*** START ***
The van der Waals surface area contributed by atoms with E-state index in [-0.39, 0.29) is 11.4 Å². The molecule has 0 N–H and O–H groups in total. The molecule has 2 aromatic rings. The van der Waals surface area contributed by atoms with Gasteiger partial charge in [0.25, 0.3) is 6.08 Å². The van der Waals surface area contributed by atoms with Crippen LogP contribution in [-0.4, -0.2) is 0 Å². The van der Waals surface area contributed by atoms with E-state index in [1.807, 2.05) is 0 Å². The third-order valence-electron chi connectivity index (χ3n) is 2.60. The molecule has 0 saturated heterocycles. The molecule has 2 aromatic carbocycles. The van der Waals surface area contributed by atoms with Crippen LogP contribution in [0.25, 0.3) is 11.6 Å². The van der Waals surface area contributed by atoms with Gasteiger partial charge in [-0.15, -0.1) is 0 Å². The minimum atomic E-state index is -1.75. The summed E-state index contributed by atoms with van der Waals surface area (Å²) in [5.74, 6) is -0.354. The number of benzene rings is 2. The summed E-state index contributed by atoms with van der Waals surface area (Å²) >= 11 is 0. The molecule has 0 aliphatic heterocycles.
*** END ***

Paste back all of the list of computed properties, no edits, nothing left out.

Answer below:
The van der Waals surface area contributed by atoms with E-state index in [-0.39, 0.29) is 11.4 Å². The molecule has 0 N–H and O–H groups in total. The molecule has 2 aromatic rings. The van der Waals surface area contributed by atoms with Gasteiger partial charge in [0.25, 0.3) is 6.08 Å². The van der Waals surface area contributed by atoms with Crippen LogP contribution in [-0.4, -0.2) is 0 Å². The van der Waals surface area contributed by atoms with E-state index in [1.807, 2.05) is 0 Å². The third-order valence-electron chi connectivity index (χ3n) is 2.60. The molecule has 0 saturated heterocycles. The molecule has 2 aromatic carbocycles. The van der Waals surface area contributed by atoms with Crippen LogP contribution in [0.25, 0.3) is 11.6 Å². The van der Waals surface area contributed by atoms with Gasteiger partial charge in [-0.15, -0.1) is 0 Å². The minimum atomic E-state index is -1.75. The summed E-state index contributed by atoms with van der Waals surface area (Å²) in [5.74, 6) is -0.354. The number of benzene rings is 2. The summed E-state index contributed by atoms with van der Waals surface area (Å²) >= 11 is 0. The molecule has 0 aliphatic heterocycles.